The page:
Microsoft CFO Peter Klein recently had a chat with Reuters while attending the annual Goldman Sachs Technology and Internet Conference. During this chat he mentioned that Microsoft was “very focused on continuing the success we have with PCs and taking that to tablets and phones.”
When asked, citing Microsoft’s relatively unimpressive 3% market share, if there was a ‘Plan B’ to their mobile strategy, Klein’s response was just as corporate mouthpiece-ish.
“It’s less ‘Plan B’ than how you execute on the current plan,” said Klein. “We aim to evolve this generation of Windows to make sure we have the right set of experiences at the right price points for all customers.”
So basically, he said he is a huge Van Morrison fan and there is no Plan B. Admirable, musical taste notwithstanding, but that’s kind of a bad thing. As the saying goes, “No battle plan survives contact with the enemy,” and the same can be said of businesses and consumers. When pushing a product out the door, what works in the boardroom does not necessarily work in really real life. In short, there should always be a Plan B. Taken at face value, Klein’s statements are at best wildly overconfident and at worst blindly foolish.
Having said that, there is more here to consider. First of all, we cannot assume that Klein’s statements are meant to be taken at face value. Even if there is a Plan B, and Plan C, and D, etc. it doesn’t make much sense to acknowledge they exist. Plan B assumes failure on some level. Even saying “of course we have a Plan B” acknowledges that confidence in Plan A’s strategy is not there. So no, there is no Plan B because Plan A will succeed.
Second, we’re not talking about Ubuntu, or Open webOS or Tizen or any number of operating systems that require an explanation after stating it’s name. I’ve had so many conversations that started with “What is that?” “It’s a Pre3” “Oh, is that Android” “No, it’s webOS” “webOS? What’s that?” (That explanation is generally followed by “Where can I get that?” and the anti-climactic “You can’t”).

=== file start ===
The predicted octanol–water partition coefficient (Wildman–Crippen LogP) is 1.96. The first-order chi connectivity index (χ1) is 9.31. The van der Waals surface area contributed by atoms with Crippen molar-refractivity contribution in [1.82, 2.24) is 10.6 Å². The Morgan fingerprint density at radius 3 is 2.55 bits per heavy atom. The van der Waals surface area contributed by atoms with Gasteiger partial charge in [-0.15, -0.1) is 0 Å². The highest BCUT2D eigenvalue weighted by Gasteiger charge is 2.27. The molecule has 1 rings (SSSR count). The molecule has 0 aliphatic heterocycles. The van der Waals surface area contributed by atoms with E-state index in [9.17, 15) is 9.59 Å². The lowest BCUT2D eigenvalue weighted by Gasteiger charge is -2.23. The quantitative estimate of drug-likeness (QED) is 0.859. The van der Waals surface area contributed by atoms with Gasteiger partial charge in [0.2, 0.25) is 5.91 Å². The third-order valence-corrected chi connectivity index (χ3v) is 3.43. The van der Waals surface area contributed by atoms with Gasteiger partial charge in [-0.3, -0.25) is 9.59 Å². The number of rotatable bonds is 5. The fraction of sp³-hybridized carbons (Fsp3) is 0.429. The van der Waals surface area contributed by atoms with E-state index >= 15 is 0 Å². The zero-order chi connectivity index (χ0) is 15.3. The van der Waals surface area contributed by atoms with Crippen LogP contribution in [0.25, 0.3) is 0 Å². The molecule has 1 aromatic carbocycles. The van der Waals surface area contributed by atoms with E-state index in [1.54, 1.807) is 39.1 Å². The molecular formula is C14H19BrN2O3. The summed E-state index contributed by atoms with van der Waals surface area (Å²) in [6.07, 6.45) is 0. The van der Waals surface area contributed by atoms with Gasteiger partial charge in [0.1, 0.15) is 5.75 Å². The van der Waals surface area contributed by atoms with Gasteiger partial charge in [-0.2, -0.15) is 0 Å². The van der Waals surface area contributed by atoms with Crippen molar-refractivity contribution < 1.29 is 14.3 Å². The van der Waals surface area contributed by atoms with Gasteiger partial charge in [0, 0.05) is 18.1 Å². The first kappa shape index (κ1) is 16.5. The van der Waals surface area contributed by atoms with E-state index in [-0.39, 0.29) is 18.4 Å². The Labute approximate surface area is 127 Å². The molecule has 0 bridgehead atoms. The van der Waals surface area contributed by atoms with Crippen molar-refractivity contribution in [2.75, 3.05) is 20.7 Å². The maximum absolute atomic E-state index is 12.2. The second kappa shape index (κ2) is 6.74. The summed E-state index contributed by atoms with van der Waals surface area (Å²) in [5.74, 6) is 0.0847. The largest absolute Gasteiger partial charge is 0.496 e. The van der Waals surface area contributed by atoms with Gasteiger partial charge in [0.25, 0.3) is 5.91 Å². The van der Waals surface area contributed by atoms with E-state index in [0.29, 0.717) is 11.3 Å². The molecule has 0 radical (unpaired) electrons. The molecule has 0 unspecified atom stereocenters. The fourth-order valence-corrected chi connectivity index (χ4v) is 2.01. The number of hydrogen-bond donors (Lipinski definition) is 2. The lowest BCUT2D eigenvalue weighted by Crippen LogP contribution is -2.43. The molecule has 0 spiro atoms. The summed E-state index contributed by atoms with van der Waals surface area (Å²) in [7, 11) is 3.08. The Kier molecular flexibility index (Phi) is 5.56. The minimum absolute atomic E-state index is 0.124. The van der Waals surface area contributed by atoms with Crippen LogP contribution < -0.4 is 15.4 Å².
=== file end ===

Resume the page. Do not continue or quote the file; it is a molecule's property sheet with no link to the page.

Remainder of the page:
Indeed not. You know this “Windows Phone”? It’s kind of a thing. You can tell someone you’re using a Windows Phone and they know what that is. That is mind share. It’s not iPhone or Android level mind share. It’s certainly not the same market share. But it’s making strides in the right direction.
Plan A also involves partnering up with solid manufacturers. Nokia and HTC are two of the best hardware manufactures out there and they’re both putting out great Windows Phones. That also helps gain reputation and mind share.
What’s more, Plan A has room to adapt and to change as needs dictate. Already Microsoft has changed the basis of their operating system with only minor speed bumps – and mostly from us technophiles – along the way. There simply hasn’t been a need for a Plan B thus far. Microsoft is doing a lot of things right within Plan A, and who is to say Plan A is done?
Many people point to the rise of Android as a model that Microsoft – or indeed any new player in the mobile space – needs to emulate to succeed. The problem with the comparison is that when Android came onto the scene, there was iPhone and there was everyone else. There was really no other major player in the mobile space except for perhaps Blackberry which had already begun their decline. Android really only had one target in their sights and that was the Technicolor fruit with a bite missing. It also had the advantage of being the “non-Apple” choice. It still took years for Android to gain the traction it needed to catch up to and stand tall with the iPhone shoulder to shoulder.
Microsoft has an even more difficult task with two major players in the market. There is no one target here. They need to go up against and stand toe to toe with two major players – no small task. Achieving the unprecedented rise that either of the other two achieved will be that much more difficult. This is the very definition of being a marathon, not a sprint.
The problem with that strategy is of course, everyone wants a splash. Everyone wants to see “BOOM! Look at that!” They want to say “WOW! Look how fast Microsoft is mowing down the competition!” In short, chicks dig the long ball. There is no glory in staying the course, or grinding it out. In too many eyes, if you’re not an instant success, you’re a failure. To its credit, Microsoft is not playing that game. They’ve actually given their product more than 49 days to succeed, unlike some other companies I won’t mention but their initials are “HP”…oh wait.
Microsoft should have a Plan B. They probably do have a Plan B. Even if they do, they probably won’t tell us about it, nor should they. They are playing the long game. The one thing that has been consistent in the Microsoft’s presence in the mobile space is growth. Not meteoric growth, certainly. But growth. The type of growth that may end up sneaking up on Apple and Google and one day they’ll sit down at their table and there’s a third place setting.
My vote is for Microsoft is to stay the course. Tweak your strategy as needed, but keep pushing, and keep building, and keep improving. Hang around. Be the pesky little brother that follows their older siblings around everywhere until one day they stand up and fit in as if they’d always belonged. Because one day, Microsoft, you will.